Memorializing The Unborn

Why is memorializing your unborn child important?

Throughout all cultures and time periods individuals have had the need for rituals or memorials commemorating life changing events. These include birth, circumcision, coming of age, marriage, job training, graduations, and death. In acknowledging these children as truly human individuals, and members of our community, it is important to dignify their memories with a memorializing event.

When her father died, my mother planted a tree in the back yard of our home to remember him by. After many years had passed, and we had long since moved, I traveled back to my old hometown and asked to stop by the old house. As we pulled into the back alley, I saw it – the biggest tree around. That little bush I remembered was now over 25 feet tall. I looked at it and remembered a grandfather that I had barely known and was happy my mother had taken the time to plant it all those years ago.

You can do the same for your own child. Ramah International highly recommends that you participate in a memorial service as part of a post-abortion outreach program. However, if you are unable to attend a program of this type, here are some elements that may be presented during your own personal memorial service which you may do in the privacy of your own family:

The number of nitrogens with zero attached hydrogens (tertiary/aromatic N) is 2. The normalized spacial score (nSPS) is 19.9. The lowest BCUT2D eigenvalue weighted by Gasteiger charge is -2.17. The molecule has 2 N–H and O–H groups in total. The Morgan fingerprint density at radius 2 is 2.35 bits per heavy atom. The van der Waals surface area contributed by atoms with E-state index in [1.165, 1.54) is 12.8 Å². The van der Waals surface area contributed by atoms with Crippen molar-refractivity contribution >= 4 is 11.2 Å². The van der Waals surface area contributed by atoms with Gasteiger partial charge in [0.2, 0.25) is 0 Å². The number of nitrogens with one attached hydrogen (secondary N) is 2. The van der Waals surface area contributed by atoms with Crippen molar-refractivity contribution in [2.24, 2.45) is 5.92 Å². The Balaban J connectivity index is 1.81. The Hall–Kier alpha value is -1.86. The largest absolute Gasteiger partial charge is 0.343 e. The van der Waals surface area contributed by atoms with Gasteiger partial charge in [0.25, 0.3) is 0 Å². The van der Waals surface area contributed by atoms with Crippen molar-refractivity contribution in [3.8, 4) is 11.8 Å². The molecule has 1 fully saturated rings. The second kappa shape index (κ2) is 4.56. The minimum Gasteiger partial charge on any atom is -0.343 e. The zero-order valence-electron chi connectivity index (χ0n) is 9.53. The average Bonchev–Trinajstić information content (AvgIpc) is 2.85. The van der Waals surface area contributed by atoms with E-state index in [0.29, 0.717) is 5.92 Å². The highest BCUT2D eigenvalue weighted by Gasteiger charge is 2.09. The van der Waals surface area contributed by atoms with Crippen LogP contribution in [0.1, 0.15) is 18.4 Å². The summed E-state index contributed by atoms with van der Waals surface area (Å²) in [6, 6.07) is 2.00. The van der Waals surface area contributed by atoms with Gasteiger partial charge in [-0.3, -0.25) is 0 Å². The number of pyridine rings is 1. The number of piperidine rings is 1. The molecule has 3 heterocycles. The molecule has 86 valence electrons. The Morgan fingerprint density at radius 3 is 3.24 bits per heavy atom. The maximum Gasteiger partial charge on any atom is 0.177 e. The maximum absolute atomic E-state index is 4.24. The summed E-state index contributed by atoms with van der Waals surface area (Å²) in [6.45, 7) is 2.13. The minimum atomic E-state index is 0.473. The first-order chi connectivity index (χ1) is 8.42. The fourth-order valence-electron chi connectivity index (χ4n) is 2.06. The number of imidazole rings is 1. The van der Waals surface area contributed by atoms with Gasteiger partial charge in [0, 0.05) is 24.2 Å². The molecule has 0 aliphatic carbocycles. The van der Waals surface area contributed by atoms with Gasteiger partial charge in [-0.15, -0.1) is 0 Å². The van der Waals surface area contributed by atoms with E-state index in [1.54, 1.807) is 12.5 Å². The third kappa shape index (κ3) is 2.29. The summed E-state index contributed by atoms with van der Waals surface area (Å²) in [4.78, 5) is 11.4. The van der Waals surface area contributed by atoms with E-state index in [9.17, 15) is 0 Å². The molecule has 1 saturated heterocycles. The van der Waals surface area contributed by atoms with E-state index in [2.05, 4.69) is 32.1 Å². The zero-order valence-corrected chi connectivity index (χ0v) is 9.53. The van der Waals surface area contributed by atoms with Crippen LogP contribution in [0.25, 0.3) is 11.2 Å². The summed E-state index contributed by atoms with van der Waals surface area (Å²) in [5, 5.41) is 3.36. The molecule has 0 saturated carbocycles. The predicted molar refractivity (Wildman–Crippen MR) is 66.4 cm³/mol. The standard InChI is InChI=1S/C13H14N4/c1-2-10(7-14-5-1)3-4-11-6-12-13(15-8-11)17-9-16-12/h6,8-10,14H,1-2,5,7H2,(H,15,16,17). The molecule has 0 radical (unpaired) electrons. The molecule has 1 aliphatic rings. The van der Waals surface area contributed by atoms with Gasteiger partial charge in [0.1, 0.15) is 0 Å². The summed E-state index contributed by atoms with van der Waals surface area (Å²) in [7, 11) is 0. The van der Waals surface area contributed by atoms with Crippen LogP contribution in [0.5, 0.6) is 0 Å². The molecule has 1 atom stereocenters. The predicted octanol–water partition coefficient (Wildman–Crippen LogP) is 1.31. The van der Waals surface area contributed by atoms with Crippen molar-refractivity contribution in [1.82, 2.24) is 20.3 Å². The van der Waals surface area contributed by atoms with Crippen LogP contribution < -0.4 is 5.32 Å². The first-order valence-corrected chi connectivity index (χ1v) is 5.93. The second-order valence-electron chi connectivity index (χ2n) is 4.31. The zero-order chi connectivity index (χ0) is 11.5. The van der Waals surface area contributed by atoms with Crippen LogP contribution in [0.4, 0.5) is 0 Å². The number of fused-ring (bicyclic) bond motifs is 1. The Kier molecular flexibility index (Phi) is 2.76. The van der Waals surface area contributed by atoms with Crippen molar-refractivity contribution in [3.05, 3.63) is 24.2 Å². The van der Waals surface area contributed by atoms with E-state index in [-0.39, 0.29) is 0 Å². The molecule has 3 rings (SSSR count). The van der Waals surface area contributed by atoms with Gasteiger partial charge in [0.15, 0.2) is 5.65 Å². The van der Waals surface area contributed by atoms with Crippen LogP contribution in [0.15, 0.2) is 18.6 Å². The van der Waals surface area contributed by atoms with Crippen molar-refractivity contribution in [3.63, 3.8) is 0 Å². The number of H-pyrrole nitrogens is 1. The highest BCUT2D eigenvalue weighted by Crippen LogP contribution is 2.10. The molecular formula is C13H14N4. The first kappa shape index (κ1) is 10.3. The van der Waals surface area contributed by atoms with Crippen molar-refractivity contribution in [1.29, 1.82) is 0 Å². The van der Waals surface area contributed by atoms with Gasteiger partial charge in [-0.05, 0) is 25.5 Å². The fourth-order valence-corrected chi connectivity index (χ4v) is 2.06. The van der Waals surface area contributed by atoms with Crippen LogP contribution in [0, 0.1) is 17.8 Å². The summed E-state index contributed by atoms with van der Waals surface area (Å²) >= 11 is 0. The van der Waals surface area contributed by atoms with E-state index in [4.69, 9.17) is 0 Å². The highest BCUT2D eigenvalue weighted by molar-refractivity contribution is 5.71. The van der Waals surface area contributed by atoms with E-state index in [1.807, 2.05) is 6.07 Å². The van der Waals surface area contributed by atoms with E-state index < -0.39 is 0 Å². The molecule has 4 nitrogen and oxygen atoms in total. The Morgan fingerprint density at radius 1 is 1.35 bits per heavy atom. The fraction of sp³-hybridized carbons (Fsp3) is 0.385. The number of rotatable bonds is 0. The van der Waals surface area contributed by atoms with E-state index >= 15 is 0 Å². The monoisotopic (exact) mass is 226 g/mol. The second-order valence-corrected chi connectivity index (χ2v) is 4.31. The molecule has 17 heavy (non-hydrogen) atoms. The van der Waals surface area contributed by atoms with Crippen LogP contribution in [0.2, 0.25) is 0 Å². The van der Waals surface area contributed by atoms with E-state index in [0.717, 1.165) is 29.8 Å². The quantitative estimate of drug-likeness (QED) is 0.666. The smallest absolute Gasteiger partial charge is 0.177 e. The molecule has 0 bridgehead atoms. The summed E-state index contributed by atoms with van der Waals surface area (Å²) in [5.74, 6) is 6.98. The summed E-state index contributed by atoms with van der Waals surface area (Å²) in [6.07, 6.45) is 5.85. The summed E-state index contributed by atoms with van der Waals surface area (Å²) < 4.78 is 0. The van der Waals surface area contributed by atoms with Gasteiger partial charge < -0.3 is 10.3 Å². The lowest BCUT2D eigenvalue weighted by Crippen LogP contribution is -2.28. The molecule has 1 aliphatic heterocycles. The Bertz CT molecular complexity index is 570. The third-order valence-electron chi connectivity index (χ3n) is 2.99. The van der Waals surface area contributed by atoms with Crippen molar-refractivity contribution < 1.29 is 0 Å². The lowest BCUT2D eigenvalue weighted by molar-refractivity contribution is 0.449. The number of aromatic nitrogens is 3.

Pro-life scriptures recited
Poems individuals have composed during the healing journey
Artwork displayed
Hand-crafted items presented (i.e., a memorial quilt)
Sacred dances performed
Balloon’s launched with various elements included by being tied to a string on pushed inside of the balloon (i.e., aborted baby’s name, scriptures/tokens, etc)
Flowers/candles for each child being memorialized with time to light them and blow them out
Planting of rose bushes or other trees/plants in a special location – either in the individuals yard or at a memorial site
Placing items in a box relating to each baby being memorialized
Placing a plaque at the National Memorial for the Unborn
Making a donation to a local CPC in honor of the aborted child
Have each person contribute a page for a memorial album
Leaving the picture of the person’s abortion wound at the altar